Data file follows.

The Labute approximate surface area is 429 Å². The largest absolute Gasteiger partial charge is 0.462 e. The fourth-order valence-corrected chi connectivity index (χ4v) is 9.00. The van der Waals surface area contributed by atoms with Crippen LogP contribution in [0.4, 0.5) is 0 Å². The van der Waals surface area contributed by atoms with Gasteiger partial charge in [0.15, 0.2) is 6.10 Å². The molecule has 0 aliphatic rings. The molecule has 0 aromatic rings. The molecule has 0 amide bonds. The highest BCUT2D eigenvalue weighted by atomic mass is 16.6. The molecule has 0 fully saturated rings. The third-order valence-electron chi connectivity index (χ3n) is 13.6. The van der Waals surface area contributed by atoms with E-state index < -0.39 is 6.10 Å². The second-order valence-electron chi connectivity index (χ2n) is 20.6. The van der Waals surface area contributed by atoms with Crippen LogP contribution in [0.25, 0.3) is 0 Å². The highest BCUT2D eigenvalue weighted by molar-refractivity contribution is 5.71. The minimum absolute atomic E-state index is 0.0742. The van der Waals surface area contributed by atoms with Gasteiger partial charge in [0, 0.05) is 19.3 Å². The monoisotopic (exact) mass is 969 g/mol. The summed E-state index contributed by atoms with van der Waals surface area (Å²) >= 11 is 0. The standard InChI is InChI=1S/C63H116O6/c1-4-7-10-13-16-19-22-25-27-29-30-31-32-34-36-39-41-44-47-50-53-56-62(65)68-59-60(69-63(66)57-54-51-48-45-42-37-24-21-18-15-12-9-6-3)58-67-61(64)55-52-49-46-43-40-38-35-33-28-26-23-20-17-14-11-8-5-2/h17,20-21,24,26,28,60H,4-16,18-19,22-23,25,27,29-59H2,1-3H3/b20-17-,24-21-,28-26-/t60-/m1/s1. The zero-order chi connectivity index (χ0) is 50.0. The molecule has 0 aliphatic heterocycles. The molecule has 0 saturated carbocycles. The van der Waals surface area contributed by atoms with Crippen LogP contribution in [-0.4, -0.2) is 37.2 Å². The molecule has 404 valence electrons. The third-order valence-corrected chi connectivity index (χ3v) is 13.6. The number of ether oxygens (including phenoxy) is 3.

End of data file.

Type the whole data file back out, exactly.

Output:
The Labute approximate surface area is 429 Å². The largest absolute Gasteiger partial charge is 0.462 e. The fourth-order valence-corrected chi connectivity index (χ4v) is 9.00. The van der Waals surface area contributed by atoms with Crippen LogP contribution in [0.4, 0.5) is 0 Å². The van der Waals surface area contributed by atoms with Gasteiger partial charge in [0.15, 0.2) is 6.10 Å². The molecule has 0 aliphatic rings. The molecule has 0 aromatic rings. The molecule has 0 amide bonds. The highest BCUT2D eigenvalue weighted by atomic mass is 16.6. The molecule has 0 fully saturated rings. The third-order valence-electron chi connectivity index (χ3n) is 13.6. The van der Waals surface area contributed by atoms with E-state index < -0.39 is 6.10 Å². The second-order valence-electron chi connectivity index (χ2n) is 20.6. The van der Waals surface area contributed by atoms with Crippen LogP contribution in [0.25, 0.3) is 0 Å². The highest BCUT2D eigenvalue weighted by molar-refractivity contribution is 5.71. The minimum absolute atomic E-state index is 0.0742. The van der Waals surface area contributed by atoms with Gasteiger partial charge in [0, 0.05) is 19.3 Å². The monoisotopic (exact) mass is 969 g/mol. The summed E-state index contributed by atoms with van der Waals surface area (Å²) >= 11 is 0. The standard InChI is InChI=1S/C63H116O6/c1-4-7-10-13-16-19-22-25-27-29-30-31-32-34-36-39-41-44-47-50-53-56-62(65)68-59-60(69-63(66)57-54-51-48-45-42-37-24-21-18-15-12-9-6-3)58-67-61(64)55-52-49-46-43-40-38-35-33-28-26-23-20-17-14-11-8-5-2/h17,20-21,24,26,28,60H,4-16,18-19,22-23,25,27,29-59H2,1-3H3/b20-17-,24-21-,28-26-/t60-/m1/s1. The zero-order chi connectivity index (χ0) is 50.0. The molecule has 0 aliphatic heterocycles. The molecule has 0 saturated carbocycles. The van der Waals surface area contributed by atoms with Crippen LogP contribution in [-0.4, -0.2) is 37.2 Å². The molecule has 404 valence electrons. The third-order valence-corrected chi connectivity index (χ3v) is 13.6. The number of ether oxygens (including phenoxy) is 3.